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Stephen F. Bornstein
Industrial Designer, Artist, Sculptor, Illustrator
Stephen Bornstein grew up in New York City and lived the last 30 years in Miami before moving recently to Central Texas. He studied art at The School of Visual Arts in NYC and is a graduate of Pratt Institute in Brooklyn. Mr Bornstein has had his own Industrial design firm for 45 years working for various multinational firms throughout North and South America. His commercial illustrations have also appeared in many national magazines. The lost wax sculptures displayed in this exhibit are artworks created over the last decade.
The Artist strives to evoke in his sculptures the masterpieces that we have inherited from antiquity. Bornstein tries to emulate the craftsmanship of ancient artisans, whose skills were treasured by their powerful patrons. Pharaohs, emperors, kings and priests. who used art to adorn their palaces, their bodies, and their tombs, such as figurines made from precious materials and possessing magical powers. Utilizing the same themes, techniques, and elements, Bornstein's pieces evoke other eras.
In particular, it brings back to life a period in which mysticism and spirituality were both associated with art. In this period gods and mortals became thematic elements. Art from this era, crafted in gold, silver, bronze and precious gems was designed to last millennia.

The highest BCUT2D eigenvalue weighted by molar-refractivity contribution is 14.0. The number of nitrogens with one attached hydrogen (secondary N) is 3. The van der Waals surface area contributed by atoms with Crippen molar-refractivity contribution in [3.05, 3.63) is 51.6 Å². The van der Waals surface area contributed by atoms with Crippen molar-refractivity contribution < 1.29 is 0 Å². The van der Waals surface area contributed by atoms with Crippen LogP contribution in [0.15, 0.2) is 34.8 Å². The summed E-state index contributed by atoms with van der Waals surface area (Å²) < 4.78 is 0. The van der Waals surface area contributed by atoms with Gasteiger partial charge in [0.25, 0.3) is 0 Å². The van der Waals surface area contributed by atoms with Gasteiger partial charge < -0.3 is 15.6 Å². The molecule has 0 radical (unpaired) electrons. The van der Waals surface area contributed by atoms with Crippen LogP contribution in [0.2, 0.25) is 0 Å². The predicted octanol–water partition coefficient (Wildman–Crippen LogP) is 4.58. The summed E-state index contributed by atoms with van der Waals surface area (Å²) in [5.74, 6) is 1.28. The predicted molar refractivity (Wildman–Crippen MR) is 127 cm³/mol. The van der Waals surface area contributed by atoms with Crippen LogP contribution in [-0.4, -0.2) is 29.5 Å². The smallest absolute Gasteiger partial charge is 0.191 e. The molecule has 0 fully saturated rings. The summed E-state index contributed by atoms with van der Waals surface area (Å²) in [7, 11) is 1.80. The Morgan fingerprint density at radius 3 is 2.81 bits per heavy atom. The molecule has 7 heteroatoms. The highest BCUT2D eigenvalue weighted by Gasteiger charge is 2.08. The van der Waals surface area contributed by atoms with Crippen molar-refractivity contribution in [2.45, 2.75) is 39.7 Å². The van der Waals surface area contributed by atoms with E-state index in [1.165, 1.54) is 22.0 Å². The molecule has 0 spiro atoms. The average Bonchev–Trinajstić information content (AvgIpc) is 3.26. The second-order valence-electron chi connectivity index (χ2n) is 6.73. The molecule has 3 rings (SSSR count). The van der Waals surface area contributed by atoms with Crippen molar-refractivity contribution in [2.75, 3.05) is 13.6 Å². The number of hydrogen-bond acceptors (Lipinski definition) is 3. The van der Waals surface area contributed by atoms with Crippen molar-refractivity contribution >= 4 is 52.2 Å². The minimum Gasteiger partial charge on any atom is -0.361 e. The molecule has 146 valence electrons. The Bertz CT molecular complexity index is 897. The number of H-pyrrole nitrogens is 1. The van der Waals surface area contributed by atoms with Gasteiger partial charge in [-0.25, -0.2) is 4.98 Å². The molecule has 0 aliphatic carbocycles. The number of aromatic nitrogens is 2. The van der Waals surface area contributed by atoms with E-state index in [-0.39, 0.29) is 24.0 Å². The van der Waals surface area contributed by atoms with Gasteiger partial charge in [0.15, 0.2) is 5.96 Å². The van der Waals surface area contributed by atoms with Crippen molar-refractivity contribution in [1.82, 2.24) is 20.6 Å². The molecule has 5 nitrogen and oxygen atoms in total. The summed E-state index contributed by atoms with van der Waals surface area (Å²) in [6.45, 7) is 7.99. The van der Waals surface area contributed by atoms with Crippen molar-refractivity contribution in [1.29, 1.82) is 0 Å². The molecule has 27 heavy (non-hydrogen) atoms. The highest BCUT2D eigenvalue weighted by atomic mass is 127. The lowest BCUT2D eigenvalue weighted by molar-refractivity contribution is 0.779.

Beginning as a starting point, with some of humankind's most revered antiquities, Bornstein interpreted several historic masterpieces (both from 2-D and 3-D originals) to create works that a pharaoh would have displayed in his own residence or used as personal adornment.
Analyzing the commonality of human symbolism and their ancestry, Bornstein uncovered with amazement a continuity of all religious symbolism from the ancient to the modern. Through deduction, Bornstein recognizes a psychological thread running through much of humankind's artistic endeavors, with which he creates new and original images evoking the ancient past as well as those rooted in his own life's experiences
During the mid-1990's, Bornstein embarked on a multi-year effort to focus on reinterpreting historic pieces found in leading museums around the world. This journey took him through both time and space to sculpt a series that creates an intrinsically woven time-line of the entire modern historic period.
In an effort to integrate nature's inherent creativity as well as the artist's, Bornstein harmoniously combines his pieces with agates and highly polished crystal surfaces. Adding diamonds into the figurine's eyes imparts a life-like quality to the work. By harnessing the power of electro-magnetism, Bornstein literally turns bronze castings into gold and platinum. The fusion that he creates produces bonds between metals that will last as long as the Earth itself.
As a new citizen of Texas, Bornstein has become strongly influenced by regional images for his newest work. A chance encounter with a rattlesnake lead him to create a series of sculptures combining the reality of nature and mythical Aztec motifs.
Bornstein while living in Austin has been inspired to recreate the historic longhorn steer as both a revered local deity and the Hebrew's legendary golden calf.
Bornstein was a a close friend of "the beat Poet" Allen Ginsberg and recently completed a series of portraits on display here from photos he took of the poet over 40 years.
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